Dorothy Michaelis Theomin was born in Dunedin on 24 December 1888, the second of two children of David Edward Theomin, a merchant, and his wife, Marie Michaelis. She was first educated at Braemar House, the Misses Miller's school in Dunedin. By then she had already gone abroad with her parents and would remain an enthusiastic traveller all her life.
The Theomin businesses prospered and at the start of the twentieth century David and Marie spent time in Europe planning a grand new house to be built on the site of their Royal Terrace residence. The London architect Ernest George was chosen to design it. Between 1902 and 1905 Dorothy attended Roedean School near Brighton in Sussex. It had been founded by the sisters Dorothy, Penelope and Millicent Lawrence, and its curriculum cut free from the stifling restraints of Victorian tradition. Girls were educated to be independent and self-reliant, and their physical and intellectual potential was emphasised. The challenging but supportive environment for girls of widely varying religious and cultural backgrounds was well-suited to the development of a Jewish girl, and its influence in forming her character was profound.
When the family finally returned to Dunedin, the newly completed Olveston was the talk of the town with its 35 rooms and a staff of five to seven servants. It shortly became the centre for much social activity stemming from business connections, family involvement with the arts and many philanthropic enterprises, and the commitment of David Theomin to the synagogue. After 1907 Marie became deeply involved with the newly formed Society for the Promotion of the Health of Women and Children (later the Plunket Society) at both regional and national levels. As a result she had little time left for domestic affairs, and Dorothy took over the running of Olveston. Her lifelong friend, Brenda Bell of Shag Valley station in North Otago, observed that under Dorothy's supervision Olveston 'ran on oiled wheels'.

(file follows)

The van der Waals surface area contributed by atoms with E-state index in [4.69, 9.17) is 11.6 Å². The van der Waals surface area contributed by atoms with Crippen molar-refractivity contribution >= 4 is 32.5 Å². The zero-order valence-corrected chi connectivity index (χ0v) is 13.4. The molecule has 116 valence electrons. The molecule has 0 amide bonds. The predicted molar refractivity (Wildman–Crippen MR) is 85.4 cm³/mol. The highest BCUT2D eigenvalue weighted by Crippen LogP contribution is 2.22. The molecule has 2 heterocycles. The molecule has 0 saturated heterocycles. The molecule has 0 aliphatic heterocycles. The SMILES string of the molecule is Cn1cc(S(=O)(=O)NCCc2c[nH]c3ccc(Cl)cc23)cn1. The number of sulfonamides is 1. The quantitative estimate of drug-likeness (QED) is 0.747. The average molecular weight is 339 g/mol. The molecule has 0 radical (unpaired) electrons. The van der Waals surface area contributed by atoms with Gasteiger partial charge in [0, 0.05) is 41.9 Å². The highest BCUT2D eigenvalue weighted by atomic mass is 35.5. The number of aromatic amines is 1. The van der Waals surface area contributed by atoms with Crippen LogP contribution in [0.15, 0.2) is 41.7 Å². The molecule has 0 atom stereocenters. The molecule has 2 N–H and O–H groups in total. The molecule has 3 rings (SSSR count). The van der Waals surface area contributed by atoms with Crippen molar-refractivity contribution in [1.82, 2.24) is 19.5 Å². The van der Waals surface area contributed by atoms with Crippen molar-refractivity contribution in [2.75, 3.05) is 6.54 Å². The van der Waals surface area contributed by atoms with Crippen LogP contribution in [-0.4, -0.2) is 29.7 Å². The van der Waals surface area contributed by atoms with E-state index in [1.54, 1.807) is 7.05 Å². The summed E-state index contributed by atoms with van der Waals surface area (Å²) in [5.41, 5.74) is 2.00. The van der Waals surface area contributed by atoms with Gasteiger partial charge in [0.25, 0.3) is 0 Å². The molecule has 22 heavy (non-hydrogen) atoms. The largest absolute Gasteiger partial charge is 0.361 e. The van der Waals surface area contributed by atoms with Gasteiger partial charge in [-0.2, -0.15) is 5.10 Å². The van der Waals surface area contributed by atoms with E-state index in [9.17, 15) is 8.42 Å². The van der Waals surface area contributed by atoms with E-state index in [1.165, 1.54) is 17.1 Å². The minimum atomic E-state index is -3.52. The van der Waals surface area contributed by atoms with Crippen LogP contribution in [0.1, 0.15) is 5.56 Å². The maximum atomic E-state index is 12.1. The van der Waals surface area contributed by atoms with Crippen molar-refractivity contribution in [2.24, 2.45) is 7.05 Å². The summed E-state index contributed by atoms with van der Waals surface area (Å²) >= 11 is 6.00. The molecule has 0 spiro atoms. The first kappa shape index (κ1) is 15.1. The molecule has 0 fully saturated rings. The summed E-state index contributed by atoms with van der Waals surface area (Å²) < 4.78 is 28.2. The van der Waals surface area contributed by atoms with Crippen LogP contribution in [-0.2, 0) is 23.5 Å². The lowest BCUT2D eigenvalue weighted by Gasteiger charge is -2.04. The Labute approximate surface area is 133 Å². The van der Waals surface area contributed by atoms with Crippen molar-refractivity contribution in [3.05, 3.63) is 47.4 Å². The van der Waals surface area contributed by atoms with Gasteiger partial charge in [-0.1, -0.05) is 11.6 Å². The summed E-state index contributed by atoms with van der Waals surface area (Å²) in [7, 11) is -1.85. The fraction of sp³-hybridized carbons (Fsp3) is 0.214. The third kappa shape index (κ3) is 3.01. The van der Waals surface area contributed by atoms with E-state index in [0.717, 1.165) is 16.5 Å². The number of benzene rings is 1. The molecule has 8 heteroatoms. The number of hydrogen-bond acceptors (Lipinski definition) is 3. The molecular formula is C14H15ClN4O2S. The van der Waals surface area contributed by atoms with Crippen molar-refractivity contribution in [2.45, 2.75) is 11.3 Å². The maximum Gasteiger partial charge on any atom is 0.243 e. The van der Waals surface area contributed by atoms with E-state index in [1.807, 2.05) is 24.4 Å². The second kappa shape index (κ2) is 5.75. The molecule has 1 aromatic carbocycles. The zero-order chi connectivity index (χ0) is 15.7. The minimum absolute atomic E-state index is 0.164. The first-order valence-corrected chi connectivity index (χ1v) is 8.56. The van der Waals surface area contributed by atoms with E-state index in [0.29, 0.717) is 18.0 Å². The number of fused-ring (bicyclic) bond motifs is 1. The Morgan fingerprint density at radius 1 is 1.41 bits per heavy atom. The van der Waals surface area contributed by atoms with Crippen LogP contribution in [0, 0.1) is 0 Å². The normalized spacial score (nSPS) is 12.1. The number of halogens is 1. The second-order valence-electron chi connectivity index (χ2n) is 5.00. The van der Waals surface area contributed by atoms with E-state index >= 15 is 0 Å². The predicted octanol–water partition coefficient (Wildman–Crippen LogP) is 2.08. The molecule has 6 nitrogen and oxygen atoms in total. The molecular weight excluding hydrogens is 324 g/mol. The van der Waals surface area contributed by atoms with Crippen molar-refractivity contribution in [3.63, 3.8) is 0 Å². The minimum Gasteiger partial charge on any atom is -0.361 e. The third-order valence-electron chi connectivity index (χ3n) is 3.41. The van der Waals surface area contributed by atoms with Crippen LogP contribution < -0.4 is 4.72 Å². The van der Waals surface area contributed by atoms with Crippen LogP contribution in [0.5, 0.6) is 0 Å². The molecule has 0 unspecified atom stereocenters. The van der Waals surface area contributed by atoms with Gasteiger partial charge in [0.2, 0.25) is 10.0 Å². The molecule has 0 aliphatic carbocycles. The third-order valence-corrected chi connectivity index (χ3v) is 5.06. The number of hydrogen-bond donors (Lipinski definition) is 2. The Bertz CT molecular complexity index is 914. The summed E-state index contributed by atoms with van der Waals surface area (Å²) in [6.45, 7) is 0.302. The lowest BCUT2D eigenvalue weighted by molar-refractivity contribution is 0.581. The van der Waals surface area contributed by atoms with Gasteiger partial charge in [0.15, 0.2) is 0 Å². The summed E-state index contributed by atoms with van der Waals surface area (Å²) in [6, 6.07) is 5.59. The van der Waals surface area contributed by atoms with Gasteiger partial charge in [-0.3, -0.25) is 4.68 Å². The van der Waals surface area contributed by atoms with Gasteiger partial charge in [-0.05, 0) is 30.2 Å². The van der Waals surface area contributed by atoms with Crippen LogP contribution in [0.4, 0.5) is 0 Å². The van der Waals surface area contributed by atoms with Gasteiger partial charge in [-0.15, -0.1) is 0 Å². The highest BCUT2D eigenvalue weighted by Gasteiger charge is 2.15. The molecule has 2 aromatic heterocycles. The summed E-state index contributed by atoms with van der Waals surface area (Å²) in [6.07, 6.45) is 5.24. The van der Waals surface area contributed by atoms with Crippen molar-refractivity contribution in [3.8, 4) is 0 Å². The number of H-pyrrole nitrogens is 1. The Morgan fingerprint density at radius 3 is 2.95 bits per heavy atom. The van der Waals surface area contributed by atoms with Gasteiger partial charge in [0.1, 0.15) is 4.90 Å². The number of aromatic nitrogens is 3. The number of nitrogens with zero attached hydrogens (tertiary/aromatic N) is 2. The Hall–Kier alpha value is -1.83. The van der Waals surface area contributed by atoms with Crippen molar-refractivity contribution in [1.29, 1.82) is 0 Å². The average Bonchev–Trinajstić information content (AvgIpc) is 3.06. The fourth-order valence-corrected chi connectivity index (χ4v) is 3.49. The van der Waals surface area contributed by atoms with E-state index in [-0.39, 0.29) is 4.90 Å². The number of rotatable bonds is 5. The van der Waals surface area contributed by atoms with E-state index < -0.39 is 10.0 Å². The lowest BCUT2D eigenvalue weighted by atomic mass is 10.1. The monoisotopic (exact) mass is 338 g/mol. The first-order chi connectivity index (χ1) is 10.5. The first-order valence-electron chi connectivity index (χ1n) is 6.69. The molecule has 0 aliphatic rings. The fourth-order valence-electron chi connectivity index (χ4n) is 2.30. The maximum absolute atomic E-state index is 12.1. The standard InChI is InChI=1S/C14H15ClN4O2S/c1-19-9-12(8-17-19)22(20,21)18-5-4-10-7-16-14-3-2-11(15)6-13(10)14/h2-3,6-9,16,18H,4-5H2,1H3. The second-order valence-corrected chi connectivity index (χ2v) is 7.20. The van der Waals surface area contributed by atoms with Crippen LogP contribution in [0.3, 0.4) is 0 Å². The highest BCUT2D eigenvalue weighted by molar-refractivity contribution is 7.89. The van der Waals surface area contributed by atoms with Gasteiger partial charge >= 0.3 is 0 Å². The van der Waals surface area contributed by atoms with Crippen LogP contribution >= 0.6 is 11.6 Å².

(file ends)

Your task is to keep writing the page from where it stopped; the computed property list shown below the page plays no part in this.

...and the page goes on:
Dorothy Theomin played golf and rode, but her great love was for the mountains of the Southern Alps. An asthmatic, she found conditions on the West Coast conducive to her health. She was a member of the New Zealand Alpine Club, and made an impressive number of climbs and transits between 1914 and 1933. In the early years she wore a short skirt, puttees and hob-nailed boots. The Graham brothers, Peter and Alexander, and Frank Milne were the guides who most frequently accompanied her. She was also a respected mountain photographer.
After 1933, as the sole survivor of her immediate family, Dorothy Theomin continued the philanthropic activities of her parents. From 1941 to 1955 she was on the executive of the Plunket Society, and throughout the 1939–45 war was active in the Red Cross, corresponding and sending food parcels to people during difficult times. She kept up the Theomin Trust for education and charitable purposes. Most important of all to her, however, was her interest in the arts. She had a good singing voice and played her own accompaniments on the fine Steinway piano in Olveston's drawing room. Her knowledgeable support and guidance encouraged young artists and musicians and was matched by her quiet financial backing. In the same way she was committed to the advancement of the Dunedin Public Art Gallery, becoming vice president of its council from 1954 to 1957 and president from 1957 to 1959.
On 11 October 1966 Dorothy Theomin died where she had been born, at Royal Terrace, leaving her house and its contents in trust for the citizens of Dunedin. She was buried in the family plot in the Jewish section of Dunedin's southern cemetery. She had never married, and worked to uphold her parents' belief that good fortune was on lease, to be employed for the benefit of others. She was forceful and dedicated, yet her drive was tempered by an infectious measure of fun, which became evident when she entertained guests, and a real love of living.